Register here or contact enquiries@cornwall-insight.com.au.

[1] ECMC Communique

[2] Note this is a very simplified example. In reality there will also be tradeoffs between FCAS participation and having sufficient energy stored to respond to unanticipated price spikes etc.

[3] Data is taken from nemweb.com.au – /Reports/Archive/PredispatchIS_Reports/

To keep reading, please log in to your account or sign up for free

Alternatively, please sign up to receive free market insight online and direct to your inbox

Related thinking

Commercial and market outlook

VNI West selected path; an incentive for delaying coal retirements?

On 29 May 2023, AEMO published a conclusions report on the VNI West Project. According to the report, option 5A (a variant of  AEMO’s preferred option in a previous consultation paper) is preferred for VNI West. In option 5A, the transmission line crosses the Murray River north of Kerang (Wamba...

Commercial and market outlook

Spot the spread: Are current battery revenues enough to encourage further investment?

In AEMO’s ‘Step Change’ scenario, it was estimated that storage capacity in the NEM would need to increase by a factor of 30 between 2022 and 2050 to support a grid transformation that limits temperature rises below 2 degrees. This represents about 13GW of new storage capacity by 2030 and...

Power and gas networks

Trouble Ahead? – What’s Next For TNUoS Charges?

Some industry participants will be well versed in the Transmission Network Use of System (TNUoS) charging regime, while others may not have had to engage with it before. Regardless of previous involvement, these charges are becoming increasingly important to understand for reasons we will discuss shortly.  In this week’s ‘Chart...

Commercial and market outlook

Feast or famine? FCAS costs in South Australia

Frequency Control Ancillary Service (FCAS) prices are highly volatile, at times resulting in short periods of extremely high FCAS cost. Three such events in recent history are the South Australian (SA) islanding events in November 2019, February 2020, and November 2022. During these events, FCAS costs in SA totalled $16...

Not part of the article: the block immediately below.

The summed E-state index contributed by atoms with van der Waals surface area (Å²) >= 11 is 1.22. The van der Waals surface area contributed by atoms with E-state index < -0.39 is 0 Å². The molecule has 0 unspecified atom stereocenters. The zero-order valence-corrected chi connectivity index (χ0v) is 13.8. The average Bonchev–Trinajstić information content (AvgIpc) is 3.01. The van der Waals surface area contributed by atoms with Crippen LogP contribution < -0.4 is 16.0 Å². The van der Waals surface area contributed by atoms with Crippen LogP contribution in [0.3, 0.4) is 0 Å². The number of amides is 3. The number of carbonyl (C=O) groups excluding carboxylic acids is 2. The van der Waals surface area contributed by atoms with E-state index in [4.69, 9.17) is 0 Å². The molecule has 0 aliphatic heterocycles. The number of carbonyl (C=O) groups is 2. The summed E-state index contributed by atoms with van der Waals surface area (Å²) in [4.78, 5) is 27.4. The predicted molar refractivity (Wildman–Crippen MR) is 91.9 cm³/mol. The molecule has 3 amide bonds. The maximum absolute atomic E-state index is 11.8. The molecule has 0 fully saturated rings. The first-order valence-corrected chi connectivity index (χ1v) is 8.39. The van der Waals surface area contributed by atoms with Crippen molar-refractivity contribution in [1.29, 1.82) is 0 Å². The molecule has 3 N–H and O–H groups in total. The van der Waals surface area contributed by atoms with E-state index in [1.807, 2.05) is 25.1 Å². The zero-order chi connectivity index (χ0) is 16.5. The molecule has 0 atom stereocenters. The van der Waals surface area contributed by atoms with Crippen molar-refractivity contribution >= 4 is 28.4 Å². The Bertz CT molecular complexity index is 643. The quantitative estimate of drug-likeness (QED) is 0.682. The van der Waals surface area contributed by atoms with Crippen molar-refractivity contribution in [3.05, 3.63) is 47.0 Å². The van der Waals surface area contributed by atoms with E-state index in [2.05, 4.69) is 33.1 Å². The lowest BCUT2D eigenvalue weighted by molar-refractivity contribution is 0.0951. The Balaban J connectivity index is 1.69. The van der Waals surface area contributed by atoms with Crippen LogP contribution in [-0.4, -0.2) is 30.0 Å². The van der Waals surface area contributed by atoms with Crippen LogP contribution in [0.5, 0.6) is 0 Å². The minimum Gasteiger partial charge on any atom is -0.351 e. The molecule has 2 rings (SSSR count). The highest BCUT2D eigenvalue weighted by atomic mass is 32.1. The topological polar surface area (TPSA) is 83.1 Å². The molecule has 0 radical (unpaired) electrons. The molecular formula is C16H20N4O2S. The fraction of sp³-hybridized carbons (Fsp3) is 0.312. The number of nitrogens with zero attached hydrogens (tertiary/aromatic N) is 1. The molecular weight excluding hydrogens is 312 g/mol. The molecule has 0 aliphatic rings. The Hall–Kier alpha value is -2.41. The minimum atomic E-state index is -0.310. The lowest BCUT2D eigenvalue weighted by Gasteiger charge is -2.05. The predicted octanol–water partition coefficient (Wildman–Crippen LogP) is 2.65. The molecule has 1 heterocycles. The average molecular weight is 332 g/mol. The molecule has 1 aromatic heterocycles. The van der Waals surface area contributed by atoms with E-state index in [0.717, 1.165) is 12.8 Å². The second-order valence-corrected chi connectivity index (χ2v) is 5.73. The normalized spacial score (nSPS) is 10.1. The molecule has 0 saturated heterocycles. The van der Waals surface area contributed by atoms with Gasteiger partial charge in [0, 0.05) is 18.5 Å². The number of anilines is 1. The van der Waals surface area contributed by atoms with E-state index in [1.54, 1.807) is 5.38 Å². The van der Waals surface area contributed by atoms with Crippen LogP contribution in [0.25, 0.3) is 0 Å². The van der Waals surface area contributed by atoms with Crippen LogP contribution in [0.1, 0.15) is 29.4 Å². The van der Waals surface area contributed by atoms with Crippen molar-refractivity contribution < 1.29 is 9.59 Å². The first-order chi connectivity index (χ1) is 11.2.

Low carbon generation

NSW’s transition to a new era: What will replace Eraring?

After 52 years of operation, the NSW Liddell power station officially shut down last 28 April. With Liddell’s closure, NSW’s transition to a green energy future is in full swing. First announced in 2015, NSW had seven years to ensure there is enough replacement capacity once Liddell is retired. Since...

Commercial and market outlook

It’s the Liddell things that matter

Australia’s oldest coal-fired power plant Liddell retired completely in the last week of April 2023 after 52 years. This giant of AGL, which had a total registered capacity of 2,000 MW, operationally acted as a 1600MW station and 1200MW after the closure of its third unit. Australia’s transition to clean...

Commercial and market outlook

Iceman Liddell calls it a career

Recently in the news, there has been some concern that the closure of the Liddell power station in NSW will be a repeat of what we witnessed in 2017 with the closure of Hazelwood. Hazelwood’s closure led to higher prices, particularly over summer peak demand periods1. This is a poor...

Energy storage and flexibility

Exploring the impact of storage assets on QEJP sensitivities

Battery storage has great potential to generate high revenues during large market shifts, especially in Queensland (as shown in our previous analysis in Cotw #158). The Queensland government’s recently announced Energy and Jobs Plan (QEJP) would be another big shift as it aims to reduce the state’s reliance on generation...